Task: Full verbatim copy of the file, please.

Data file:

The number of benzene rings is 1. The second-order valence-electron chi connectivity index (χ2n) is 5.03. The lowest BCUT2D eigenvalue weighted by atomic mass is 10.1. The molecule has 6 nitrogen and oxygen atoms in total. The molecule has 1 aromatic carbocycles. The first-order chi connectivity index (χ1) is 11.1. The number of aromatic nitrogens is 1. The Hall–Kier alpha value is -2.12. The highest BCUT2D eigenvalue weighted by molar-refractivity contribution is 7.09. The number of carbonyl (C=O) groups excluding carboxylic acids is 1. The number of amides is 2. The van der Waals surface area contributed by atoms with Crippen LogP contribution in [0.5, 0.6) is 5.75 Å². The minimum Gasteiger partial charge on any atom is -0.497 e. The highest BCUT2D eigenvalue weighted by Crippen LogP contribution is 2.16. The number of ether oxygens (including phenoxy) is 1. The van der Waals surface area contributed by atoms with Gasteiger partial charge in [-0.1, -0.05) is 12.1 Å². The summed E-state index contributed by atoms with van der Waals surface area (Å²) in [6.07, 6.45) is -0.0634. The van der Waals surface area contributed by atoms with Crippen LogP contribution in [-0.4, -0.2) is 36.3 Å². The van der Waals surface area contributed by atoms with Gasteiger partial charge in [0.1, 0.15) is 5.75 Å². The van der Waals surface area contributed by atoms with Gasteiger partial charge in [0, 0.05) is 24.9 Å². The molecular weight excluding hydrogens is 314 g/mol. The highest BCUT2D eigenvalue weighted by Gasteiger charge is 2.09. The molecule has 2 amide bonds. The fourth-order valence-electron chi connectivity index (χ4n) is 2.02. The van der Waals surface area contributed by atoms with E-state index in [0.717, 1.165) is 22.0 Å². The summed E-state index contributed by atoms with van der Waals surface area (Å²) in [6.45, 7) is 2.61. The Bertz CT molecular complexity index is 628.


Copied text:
The number of benzene rings is 1. The second-order valence-electron chi connectivity index (χ2n) is 5.03. The lowest BCUT2D eigenvalue weighted by atomic mass is 10.1. The molecule has 6 nitrogen and oxygen atoms in total. The molecule has 1 aromatic carbocycles. The first-order chi connectivity index (χ1) is 11.1. The number of aromatic nitrogens is 1. The Hall–Kier alpha value is -2.12. The highest BCUT2D eigenvalue weighted by molar-refractivity contribution is 7.09. The number of carbonyl (C=O) groups excluding carboxylic acids is 1. The number of amides is 2. The van der Waals surface area contributed by atoms with Crippen LogP contribution in [0.5, 0.6) is 5.75 Å². The minimum Gasteiger partial charge on any atom is -0.497 e. The highest BCUT2D eigenvalue weighted by Crippen LogP contribution is 2.16. The number of ether oxygens (including phenoxy) is 1. The van der Waals surface area contributed by atoms with Gasteiger partial charge in [-0.1, -0.05) is 12.1 Å². The summed E-state index contributed by atoms with van der Waals surface area (Å²) in [6.07, 6.45) is -0.0634. The van der Waals surface area contributed by atoms with Crippen LogP contribution in [-0.4, -0.2) is 36.3 Å². The van der Waals surface area contributed by atoms with Gasteiger partial charge in [0.1, 0.15) is 5.75 Å². The van der Waals surface area contributed by atoms with Gasteiger partial charge in [0, 0.05) is 24.9 Å². The molecular weight excluding hydrogens is 314 g/mol. The highest BCUT2D eigenvalue weighted by Gasteiger charge is 2.09. The molecule has 2 amide bonds. The fourth-order valence-electron chi connectivity index (χ4n) is 2.02. The van der Waals surface area contributed by atoms with E-state index in [0.717, 1.165) is 22.0 Å². The summed E-state index contributed by atoms with van der Waals surface area (Å²) in [6.45, 7) is 2.61. The Bertz CT molecular complexity index is 628.